It’s not often that I see the resident blackcap singing as it usually sings well hidden in the bushes, but today it sang from the top of a birch tree (see the end of this sequence).
Even though it was only 5 am, I was happy to be woken this morning by a wren (gjerdesmett) singing in the garden. Good to hear that at least one has survived the cold winter.
I heard a magpie “singing” this morning outside the front door. It has been desribed as a low-pitched, slightly chirping giggle and is in my experience most often heard on cold winter days. Indeed song has been recorded in January in Finnmark (the northernmost county of Norway) in an air temperature of -36C!
Unfortunately, the magpie discovered me as soon as I started filming and there’s only a very short snatch at the beginning.
Lesser whitethroat (møller) singing in the garden with a blue tit (blåmeis) joining in. In the second video you can hear snatches of the subsong. Lesser whitethroats overwinter south of the Sahara in Africa and in India.
Bramblings (bjørkefink) are common breeding birds at higher elevations, but it’s just possible that they will breed here one day. This is the closest I’ve got with a male singing the last few days in the garden, here atop a Norway maple (spisslønn), the flowers still waiting after two very cold weeks!
Over the last week there’s been up to 4 Siberian nutcrackers (nøttekråker) in the garden. Unsure what they’re eating at the moment as the hazelnuts aren’t ripe yet, but they always appear at about this time.
Anyway, sitting in my outside “office” for breakfast I heard something I’ve never heard before….what I believe is its song, a strange assembly of grating and sweeter notes, heard (you’ll need high volume to hear it) up to about 0:35 when it’s raucous jay like call begins and it flies to the top of the tree!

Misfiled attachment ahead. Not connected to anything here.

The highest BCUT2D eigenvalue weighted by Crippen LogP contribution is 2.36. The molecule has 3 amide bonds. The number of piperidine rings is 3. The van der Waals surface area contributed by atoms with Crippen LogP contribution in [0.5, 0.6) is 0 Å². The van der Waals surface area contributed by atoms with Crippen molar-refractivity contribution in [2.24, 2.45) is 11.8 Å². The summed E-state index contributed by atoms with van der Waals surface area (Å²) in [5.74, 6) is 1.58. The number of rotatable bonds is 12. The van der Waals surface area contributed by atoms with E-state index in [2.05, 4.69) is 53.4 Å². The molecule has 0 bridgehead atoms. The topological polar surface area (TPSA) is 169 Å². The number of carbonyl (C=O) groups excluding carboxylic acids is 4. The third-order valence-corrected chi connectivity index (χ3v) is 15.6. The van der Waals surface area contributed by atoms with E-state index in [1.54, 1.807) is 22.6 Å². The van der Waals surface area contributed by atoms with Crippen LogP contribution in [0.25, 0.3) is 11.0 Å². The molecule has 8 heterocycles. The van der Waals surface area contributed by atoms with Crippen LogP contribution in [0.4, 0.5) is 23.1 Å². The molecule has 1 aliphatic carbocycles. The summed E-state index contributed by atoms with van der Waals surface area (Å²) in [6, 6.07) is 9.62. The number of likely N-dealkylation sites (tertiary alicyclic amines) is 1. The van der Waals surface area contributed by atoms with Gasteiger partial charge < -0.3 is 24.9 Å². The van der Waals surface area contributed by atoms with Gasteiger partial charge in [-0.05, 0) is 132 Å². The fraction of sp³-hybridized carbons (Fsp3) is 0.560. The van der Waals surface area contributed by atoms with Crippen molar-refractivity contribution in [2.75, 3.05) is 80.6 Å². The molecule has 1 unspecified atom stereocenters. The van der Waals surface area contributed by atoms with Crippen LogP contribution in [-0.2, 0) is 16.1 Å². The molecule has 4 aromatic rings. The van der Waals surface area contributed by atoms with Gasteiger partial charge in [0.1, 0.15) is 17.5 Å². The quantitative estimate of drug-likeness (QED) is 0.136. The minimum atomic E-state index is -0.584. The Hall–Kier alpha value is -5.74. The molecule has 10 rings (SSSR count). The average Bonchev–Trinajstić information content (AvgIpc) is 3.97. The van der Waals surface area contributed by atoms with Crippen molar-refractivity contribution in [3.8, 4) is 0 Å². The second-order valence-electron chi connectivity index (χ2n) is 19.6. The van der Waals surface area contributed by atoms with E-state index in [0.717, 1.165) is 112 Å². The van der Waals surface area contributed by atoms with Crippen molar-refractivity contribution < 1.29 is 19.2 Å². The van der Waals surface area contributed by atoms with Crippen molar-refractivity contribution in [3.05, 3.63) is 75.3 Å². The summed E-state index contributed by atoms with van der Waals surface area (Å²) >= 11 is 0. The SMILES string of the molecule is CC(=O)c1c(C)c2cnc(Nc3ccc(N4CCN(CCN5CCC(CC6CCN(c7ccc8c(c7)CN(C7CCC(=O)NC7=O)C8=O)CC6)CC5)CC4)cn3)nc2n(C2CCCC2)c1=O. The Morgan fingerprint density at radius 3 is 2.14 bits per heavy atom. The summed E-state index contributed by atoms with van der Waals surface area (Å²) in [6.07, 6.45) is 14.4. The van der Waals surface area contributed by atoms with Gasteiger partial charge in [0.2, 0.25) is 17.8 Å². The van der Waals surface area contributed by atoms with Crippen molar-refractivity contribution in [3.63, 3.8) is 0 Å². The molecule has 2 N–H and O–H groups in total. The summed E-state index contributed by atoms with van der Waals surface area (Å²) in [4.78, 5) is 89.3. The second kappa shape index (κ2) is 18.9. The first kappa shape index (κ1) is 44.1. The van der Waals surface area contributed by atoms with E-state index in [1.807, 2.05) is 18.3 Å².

There are two great tit (kjøttmeis) territories in my garden and you can here both males singing to defend their patch in this video…
The first day of spring, snow showers and, right on the dot, I heard my first yellowhammer singing this morning whilst I was in the outhouse….managed to capture one short “Little bit of bread” phrase.
“1896, Edward Marston, By meadow and stream: pleasant memories of pleasant places
It is delightful to hear the yellowhammer’s song — his only song : “A little bit of bread and no cheese.”
1937, Lovely places I remember (in The Rotarian, volume 50, number 2, February 1937)
“A little bit of bread and no cheese!” cry the yellowhammers petulantly. But no one takes any notice of them.”
En-to-tre-fire-fem-seks-syv) with weight on syv.
On the way to work this morning my first singing Icterine warbler / gulsanger of 2016 at Leangenbukta. The warbler is heard at the beginning with a chaffinch/ bokfink and is then swamped by a singing redwing / rødvingetrost with a willow warbler/løvsanger and blackcap /munk in the mix too.
Perennial vegetables, Edimentals (plants that are edible and ornamental) and other goings on in The Edible Garden